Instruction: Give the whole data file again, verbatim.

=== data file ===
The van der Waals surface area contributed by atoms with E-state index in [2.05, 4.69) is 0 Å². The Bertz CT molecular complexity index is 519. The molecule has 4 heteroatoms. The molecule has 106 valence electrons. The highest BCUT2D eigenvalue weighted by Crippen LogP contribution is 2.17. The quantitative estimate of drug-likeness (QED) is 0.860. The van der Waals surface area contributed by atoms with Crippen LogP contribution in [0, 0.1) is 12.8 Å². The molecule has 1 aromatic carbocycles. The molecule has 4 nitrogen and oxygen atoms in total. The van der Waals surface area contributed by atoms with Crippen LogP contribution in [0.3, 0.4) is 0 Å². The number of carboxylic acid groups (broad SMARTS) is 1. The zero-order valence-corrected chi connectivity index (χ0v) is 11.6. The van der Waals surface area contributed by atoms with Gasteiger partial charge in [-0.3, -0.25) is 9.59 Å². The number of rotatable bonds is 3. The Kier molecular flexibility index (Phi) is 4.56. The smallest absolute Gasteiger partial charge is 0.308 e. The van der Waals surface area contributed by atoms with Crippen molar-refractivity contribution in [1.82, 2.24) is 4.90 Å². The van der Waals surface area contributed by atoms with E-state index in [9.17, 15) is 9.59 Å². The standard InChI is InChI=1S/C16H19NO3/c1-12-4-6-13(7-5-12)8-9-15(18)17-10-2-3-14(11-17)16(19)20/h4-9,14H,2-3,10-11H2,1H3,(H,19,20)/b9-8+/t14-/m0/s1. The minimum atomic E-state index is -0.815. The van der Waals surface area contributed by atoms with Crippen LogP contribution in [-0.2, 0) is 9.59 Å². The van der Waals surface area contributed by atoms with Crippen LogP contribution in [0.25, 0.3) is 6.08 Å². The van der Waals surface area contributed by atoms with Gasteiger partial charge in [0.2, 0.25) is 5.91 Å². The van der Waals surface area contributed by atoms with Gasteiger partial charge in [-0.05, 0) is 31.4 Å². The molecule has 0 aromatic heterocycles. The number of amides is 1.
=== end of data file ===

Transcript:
The van der Waals surface area contributed by atoms with E-state index in [2.05, 4.69) is 0 Å². The Bertz CT molecular complexity index is 519. The molecule has 4 heteroatoms. The molecule has 106 valence electrons. The highest BCUT2D eigenvalue weighted by Crippen LogP contribution is 2.17. The quantitative estimate of drug-likeness (QED) is 0.860. The van der Waals surface area contributed by atoms with Crippen LogP contribution in [0, 0.1) is 12.8 Å². The molecule has 1 aromatic carbocycles. The molecule has 4 nitrogen and oxygen atoms in total. The van der Waals surface area contributed by atoms with Crippen LogP contribution in [0.3, 0.4) is 0 Å². The number of carboxylic acid groups (broad SMARTS) is 1. The zero-order valence-corrected chi connectivity index (χ0v) is 11.6. The van der Waals surface area contributed by atoms with Gasteiger partial charge in [-0.3, -0.25) is 9.59 Å². The number of rotatable bonds is 3. The Kier molecular flexibility index (Phi) is 4.56. The smallest absolute Gasteiger partial charge is 0.308 e. The van der Waals surface area contributed by atoms with Crippen molar-refractivity contribution in [1.82, 2.24) is 4.90 Å². The van der Waals surface area contributed by atoms with E-state index in [9.17, 15) is 9.59 Å². The standard InChI is InChI=1S/C16H19NO3/c1-12-4-6-13(7-5-12)8-9-15(18)17-10-2-3-14(11-17)16(19)20/h4-9,14H,2-3,10-11H2,1H3,(H,19,20)/b9-8+/t14-/m0/s1. The minimum atomic E-state index is -0.815. The van der Waals surface area contributed by atoms with Crippen LogP contribution in [-0.2, 0) is 9.59 Å². The van der Waals surface area contributed by atoms with Crippen LogP contribution in [0.25, 0.3) is 6.08 Å². The van der Waals surface area contributed by atoms with Gasteiger partial charge in [0.2, 0.25) is 5.91 Å². The van der Waals surface area contributed by atoms with Gasteiger partial charge in [-0.05, 0) is 31.4 Å². The molecule has 0 aromatic heterocycles. The number of amides is 1.